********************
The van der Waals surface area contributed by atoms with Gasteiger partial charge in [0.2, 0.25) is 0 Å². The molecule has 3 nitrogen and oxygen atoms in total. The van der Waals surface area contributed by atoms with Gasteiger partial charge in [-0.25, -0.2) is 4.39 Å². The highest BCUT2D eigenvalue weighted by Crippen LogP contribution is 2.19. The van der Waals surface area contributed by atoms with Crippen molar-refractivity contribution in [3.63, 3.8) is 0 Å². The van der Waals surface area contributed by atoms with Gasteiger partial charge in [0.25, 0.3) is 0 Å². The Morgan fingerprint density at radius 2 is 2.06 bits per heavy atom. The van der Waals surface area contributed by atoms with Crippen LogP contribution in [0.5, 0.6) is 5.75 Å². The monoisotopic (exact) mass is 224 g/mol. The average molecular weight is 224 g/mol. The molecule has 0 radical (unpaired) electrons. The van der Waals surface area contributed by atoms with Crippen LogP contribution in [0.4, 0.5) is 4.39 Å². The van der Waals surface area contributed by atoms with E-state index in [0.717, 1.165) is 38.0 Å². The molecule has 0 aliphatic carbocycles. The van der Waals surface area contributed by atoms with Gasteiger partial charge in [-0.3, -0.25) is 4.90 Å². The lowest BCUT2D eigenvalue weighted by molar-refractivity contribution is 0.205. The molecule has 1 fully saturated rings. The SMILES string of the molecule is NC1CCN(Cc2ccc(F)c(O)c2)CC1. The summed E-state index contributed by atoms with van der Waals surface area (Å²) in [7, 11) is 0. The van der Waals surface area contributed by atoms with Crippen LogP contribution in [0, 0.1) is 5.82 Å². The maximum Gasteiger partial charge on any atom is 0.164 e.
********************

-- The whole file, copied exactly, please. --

The van der Waals surface area contributed by atoms with Gasteiger partial charge in [0.2, 0.25) is 0 Å². The molecule has 3 nitrogen and oxygen atoms in total. The van der Waals surface area contributed by atoms with Gasteiger partial charge in [-0.25, -0.2) is 4.39 Å². The highest BCUT2D eigenvalue weighted by Crippen LogP contribution is 2.19. The van der Waals surface area contributed by atoms with Crippen molar-refractivity contribution in [3.63, 3.8) is 0 Å². The van der Waals surface area contributed by atoms with Gasteiger partial charge in [0.25, 0.3) is 0 Å². The Morgan fingerprint density at radius 2 is 2.06 bits per heavy atom. The van der Waals surface area contributed by atoms with Crippen LogP contribution in [0.5, 0.6) is 5.75 Å². The monoisotopic (exact) mass is 224 g/mol. The average molecular weight is 224 g/mol. The molecule has 0 radical (unpaired) electrons. The van der Waals surface area contributed by atoms with Crippen LogP contribution in [0.4, 0.5) is 4.39 Å². The van der Waals surface area contributed by atoms with E-state index in [0.717, 1.165) is 38.0 Å². The molecule has 0 aliphatic carbocycles. The van der Waals surface area contributed by atoms with Gasteiger partial charge in [-0.3, -0.25) is 4.90 Å². The lowest BCUT2D eigenvalue weighted by molar-refractivity contribution is 0.205. The molecule has 1 fully saturated rings. The SMILES string of the molecule is NC1CCN(Cc2ccc(F)c(O)c2)CC1. The summed E-state index contributed by atoms with van der Waals surface area (Å²) in [7, 11) is 0. The van der Waals surface area contributed by atoms with Crippen LogP contribution in [0, 0.1) is 5.82 Å². The maximum Gasteiger partial charge on any atom is 0.164 e.